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Tracking Stations

Tracking Stations

One of the key elements of spaceflight is the ability to track spacecraft and obtain telemetry that informs ground controllers of the condition of spacecraft and crew. Ground-based "tracking stations" play a key role in these functions, providing tracking and data acquisition services for vehicles in deep space and high Earth orbit and for certain missions in low Earth orbit . These networks of ground stations also supply launch and emergency communications for human missions in space and tracking and data acquisition for aeronautics, balloons, and sounding rocket programs.

The early years of the space age were marked by the creation of integrated networks of tracking stations that dotted the globe. Tracking ships were also built to provide additional coverage across oceans. In addition, special aircraft were deployed around the world to track various spacecraft. For the National Aeronautics and Space Administration (NASA), the launch of the Tracking and Data Relay Satellite System significantly reduced the number of stations needed to track space missions. Nevertheless, tracking stations still play a very important part in space activity. Today, the Ground Networks Program has responsibility for managing the tracking stations that comprise NASA's Space Flight Tracking and Data Network (STDN) and the Deep Space Network (DSN), the latter of which is supervised by the Jet Propulsion Laboratory (JPL).

For over thirty years elements of the STDN have supported robotic scientific missions as well as the human spaceflight program. Today, the STDN complex of tracking stations at Merritt Island, Florida, and on Bermuda provides real-time voice, telemetry (data), and command communications to the space shuttle, and furnishes launch support for expendable launch vehicles . The Merritt Island tracking facility contains thirteen antennas that track or point directly at the radio signals transmitted from a moving space vehicle. A ranging signal transmitted to the spacecraft establishes the distance by how long the two-way trip takes.

NASA's Deep Space Network is the largest and most sensitive scientific tracking and communications system and the most precise radio navigation network in the world. Its principal responsibilities are to support interplanetary spacecraft missions and radio and radar astronomy observations. The forerunner of the DSN was established in 1958, when JPL, then under contract to the U.S. Army, deployed portable radio tracking stations to receive telemetry and track the orbit of Explorer 1, the first successful U.S. satellite. Since 1958, the DSN has provided support for more than seventy robotic Earth-orbiting, lunar, and planetary spacecraft.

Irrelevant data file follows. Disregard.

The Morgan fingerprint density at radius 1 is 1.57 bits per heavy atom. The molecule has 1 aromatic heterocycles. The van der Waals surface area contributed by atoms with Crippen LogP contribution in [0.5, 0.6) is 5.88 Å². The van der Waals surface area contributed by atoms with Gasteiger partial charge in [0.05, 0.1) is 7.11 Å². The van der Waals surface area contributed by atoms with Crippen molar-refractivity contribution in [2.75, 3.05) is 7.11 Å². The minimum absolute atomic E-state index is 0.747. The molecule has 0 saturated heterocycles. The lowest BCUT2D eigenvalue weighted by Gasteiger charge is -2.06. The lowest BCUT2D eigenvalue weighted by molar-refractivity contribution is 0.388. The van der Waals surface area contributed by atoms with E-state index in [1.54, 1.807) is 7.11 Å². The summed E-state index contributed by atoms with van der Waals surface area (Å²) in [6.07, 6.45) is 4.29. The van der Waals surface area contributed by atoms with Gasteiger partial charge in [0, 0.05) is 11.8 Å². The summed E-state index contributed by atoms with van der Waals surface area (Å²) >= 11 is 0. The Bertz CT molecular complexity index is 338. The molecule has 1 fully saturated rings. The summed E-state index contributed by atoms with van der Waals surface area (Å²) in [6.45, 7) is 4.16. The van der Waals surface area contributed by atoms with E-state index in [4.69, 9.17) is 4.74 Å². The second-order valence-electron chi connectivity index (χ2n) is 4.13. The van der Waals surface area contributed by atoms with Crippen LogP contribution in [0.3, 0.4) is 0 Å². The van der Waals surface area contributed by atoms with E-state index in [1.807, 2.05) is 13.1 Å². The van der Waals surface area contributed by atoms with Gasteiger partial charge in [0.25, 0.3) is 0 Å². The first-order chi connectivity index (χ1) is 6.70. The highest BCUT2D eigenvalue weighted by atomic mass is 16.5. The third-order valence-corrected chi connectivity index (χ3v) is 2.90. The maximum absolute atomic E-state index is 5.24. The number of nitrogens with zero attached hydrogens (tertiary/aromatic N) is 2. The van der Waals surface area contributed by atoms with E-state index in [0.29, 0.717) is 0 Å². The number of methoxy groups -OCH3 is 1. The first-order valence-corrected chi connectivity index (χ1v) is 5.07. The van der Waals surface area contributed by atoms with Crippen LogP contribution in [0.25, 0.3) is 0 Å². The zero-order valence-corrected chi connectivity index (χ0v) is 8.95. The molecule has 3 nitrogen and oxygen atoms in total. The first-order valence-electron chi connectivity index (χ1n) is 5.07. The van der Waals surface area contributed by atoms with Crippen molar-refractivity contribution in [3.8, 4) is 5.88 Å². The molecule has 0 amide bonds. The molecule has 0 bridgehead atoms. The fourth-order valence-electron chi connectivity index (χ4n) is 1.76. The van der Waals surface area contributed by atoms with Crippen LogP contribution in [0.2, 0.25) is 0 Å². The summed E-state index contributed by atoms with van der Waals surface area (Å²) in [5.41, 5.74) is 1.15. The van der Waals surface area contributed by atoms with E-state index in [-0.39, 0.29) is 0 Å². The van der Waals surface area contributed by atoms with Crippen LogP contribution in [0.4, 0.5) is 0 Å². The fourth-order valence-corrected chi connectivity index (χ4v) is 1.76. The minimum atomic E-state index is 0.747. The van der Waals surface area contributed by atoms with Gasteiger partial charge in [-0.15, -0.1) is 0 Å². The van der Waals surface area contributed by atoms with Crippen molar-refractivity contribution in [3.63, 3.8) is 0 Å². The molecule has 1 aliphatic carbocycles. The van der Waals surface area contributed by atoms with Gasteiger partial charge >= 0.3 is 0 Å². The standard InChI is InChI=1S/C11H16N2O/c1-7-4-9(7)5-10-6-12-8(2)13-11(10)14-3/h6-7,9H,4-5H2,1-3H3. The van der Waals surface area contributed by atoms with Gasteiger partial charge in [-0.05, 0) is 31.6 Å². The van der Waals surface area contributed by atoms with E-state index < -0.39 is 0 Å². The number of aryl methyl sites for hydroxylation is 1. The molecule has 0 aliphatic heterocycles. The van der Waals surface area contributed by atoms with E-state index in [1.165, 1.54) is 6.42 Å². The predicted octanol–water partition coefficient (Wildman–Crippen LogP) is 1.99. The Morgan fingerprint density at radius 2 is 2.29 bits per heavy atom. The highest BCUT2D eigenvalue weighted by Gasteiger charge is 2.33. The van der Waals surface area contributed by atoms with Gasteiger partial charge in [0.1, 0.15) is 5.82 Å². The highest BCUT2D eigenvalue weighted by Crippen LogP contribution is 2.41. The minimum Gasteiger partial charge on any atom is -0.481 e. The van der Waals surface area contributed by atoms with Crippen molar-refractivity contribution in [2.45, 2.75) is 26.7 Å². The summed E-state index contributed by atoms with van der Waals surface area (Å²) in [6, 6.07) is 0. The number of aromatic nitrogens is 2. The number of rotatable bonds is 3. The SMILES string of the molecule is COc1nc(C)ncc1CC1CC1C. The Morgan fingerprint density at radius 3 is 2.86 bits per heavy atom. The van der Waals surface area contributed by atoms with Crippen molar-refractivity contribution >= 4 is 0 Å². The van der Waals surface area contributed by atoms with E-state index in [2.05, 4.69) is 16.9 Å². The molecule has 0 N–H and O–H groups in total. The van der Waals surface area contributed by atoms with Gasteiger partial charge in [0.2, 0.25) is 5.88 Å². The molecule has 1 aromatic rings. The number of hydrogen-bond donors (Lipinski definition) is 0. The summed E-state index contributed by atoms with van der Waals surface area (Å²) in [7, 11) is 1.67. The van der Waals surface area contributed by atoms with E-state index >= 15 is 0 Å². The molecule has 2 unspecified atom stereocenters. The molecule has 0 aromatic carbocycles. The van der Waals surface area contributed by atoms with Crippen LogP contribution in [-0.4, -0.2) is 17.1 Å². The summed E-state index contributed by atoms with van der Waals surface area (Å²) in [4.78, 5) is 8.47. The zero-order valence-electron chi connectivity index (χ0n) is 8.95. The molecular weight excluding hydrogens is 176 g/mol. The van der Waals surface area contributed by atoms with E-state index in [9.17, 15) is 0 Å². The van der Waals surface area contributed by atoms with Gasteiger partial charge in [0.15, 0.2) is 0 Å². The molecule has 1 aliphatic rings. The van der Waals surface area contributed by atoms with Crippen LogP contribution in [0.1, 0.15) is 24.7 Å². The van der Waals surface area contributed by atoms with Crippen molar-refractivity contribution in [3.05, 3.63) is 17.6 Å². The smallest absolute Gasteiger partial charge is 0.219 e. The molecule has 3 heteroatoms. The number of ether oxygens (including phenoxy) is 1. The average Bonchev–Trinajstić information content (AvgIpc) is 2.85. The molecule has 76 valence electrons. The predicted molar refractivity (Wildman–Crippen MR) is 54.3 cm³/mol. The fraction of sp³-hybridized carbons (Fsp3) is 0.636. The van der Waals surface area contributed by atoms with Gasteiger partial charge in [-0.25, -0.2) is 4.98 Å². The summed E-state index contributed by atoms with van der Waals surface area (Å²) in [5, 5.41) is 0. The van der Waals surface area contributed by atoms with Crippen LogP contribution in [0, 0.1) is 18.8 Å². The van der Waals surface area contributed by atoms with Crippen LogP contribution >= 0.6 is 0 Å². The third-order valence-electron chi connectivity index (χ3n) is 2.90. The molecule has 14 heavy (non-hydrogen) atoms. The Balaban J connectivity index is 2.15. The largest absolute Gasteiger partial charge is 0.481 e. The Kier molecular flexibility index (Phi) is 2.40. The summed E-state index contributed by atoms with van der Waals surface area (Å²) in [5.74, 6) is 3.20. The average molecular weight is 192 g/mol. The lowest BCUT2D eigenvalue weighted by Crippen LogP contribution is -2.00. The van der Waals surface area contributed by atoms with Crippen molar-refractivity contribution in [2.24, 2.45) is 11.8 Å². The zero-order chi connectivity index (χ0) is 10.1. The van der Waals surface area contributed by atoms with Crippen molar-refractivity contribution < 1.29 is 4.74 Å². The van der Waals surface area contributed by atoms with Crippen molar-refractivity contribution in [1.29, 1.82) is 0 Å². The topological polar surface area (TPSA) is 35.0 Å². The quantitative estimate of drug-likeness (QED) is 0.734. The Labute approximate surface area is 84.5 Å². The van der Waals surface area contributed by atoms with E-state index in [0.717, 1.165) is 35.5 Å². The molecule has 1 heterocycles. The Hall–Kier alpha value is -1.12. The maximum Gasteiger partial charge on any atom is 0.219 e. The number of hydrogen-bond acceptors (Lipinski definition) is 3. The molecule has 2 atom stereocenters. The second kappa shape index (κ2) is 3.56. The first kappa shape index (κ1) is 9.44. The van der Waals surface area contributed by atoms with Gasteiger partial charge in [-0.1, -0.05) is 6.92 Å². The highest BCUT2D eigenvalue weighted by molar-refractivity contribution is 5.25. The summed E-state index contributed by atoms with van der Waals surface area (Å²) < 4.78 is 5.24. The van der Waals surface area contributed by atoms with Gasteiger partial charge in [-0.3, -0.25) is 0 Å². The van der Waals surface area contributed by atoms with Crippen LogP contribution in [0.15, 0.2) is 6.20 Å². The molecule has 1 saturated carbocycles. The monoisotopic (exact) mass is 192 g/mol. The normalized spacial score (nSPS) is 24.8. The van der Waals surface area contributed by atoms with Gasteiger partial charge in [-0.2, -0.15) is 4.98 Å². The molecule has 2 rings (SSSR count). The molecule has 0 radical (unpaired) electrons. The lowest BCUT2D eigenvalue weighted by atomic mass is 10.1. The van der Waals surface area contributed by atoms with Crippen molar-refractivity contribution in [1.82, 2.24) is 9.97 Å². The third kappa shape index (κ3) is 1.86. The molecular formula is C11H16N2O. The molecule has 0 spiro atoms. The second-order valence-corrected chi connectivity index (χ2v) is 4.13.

The DSN is comprised of three complexes located in Australia, Spain, and Goldstone, California. Located around the world approximately 120 degrees apart in longitude, the facilities allow continuous coverage of distant spacecraft or interplanetary objects. Each station has one antenna 70 meters (230 feet) in diameter, plus several smaller ones, with the antennas capable of transmitting and receiving data from interplanetary and Earth-orbiting spacecraft. The antennas can be operated separately or can be combined together electronically (in a process called "arraying") to form a larger aperture (essentially an enormous virtual dish) to receive very weak signals from distant or impaired missions (such as the Galileo spacecraft).

The DSN stations have the capability to acquire, process, decode, and distribute data from deep space probes and Earth orbiters while also sending signals to control the activities of spacecraft. The DSN has also contributed to our knowledge of the solar system through radio frequency experiments performed between spacecraft and the DSN radio science system. Experiments have allowed scientists to characterize planetary atmospheres and ionospheres, planetary surfaces, and rings.

From the late 1950s to the early twenty-first century, the mission of Earth-bound tracking stations has expanded from tracing the paths of satellites to include space research and communication, command, and navigation of spacecraft beyond low Earth orbit. Tracking stations will continue to have a major role in space activities and will have their capabilities upgraded as more spacecraft are launched and technical demands grow.

see also Navigation (volume 3); Tracking of Spacecraft (volume 3).

John F. Kross


Cortright, Edgar M., ed. Apollo Expeditions to the Moon. Washington, DC: National Aeronautics and Space Administration, 1975.

Lewis, Richard S. Appointment on the Moon. New York: Viking Press, 1968.

Oberg, James E. The New Race for Space. Harrisburg, PA: Stackpole Books, 1984.

Shelton, William R. Man's Conquest of Space. Washington, DC: National Geographic Society, 1975.

Internet Resources

Deep Space Network. Jet Propulsion Laboratory. <>.

"Office of Space Communications: Program Overview." National Aeronautics and Space Administration. <>.

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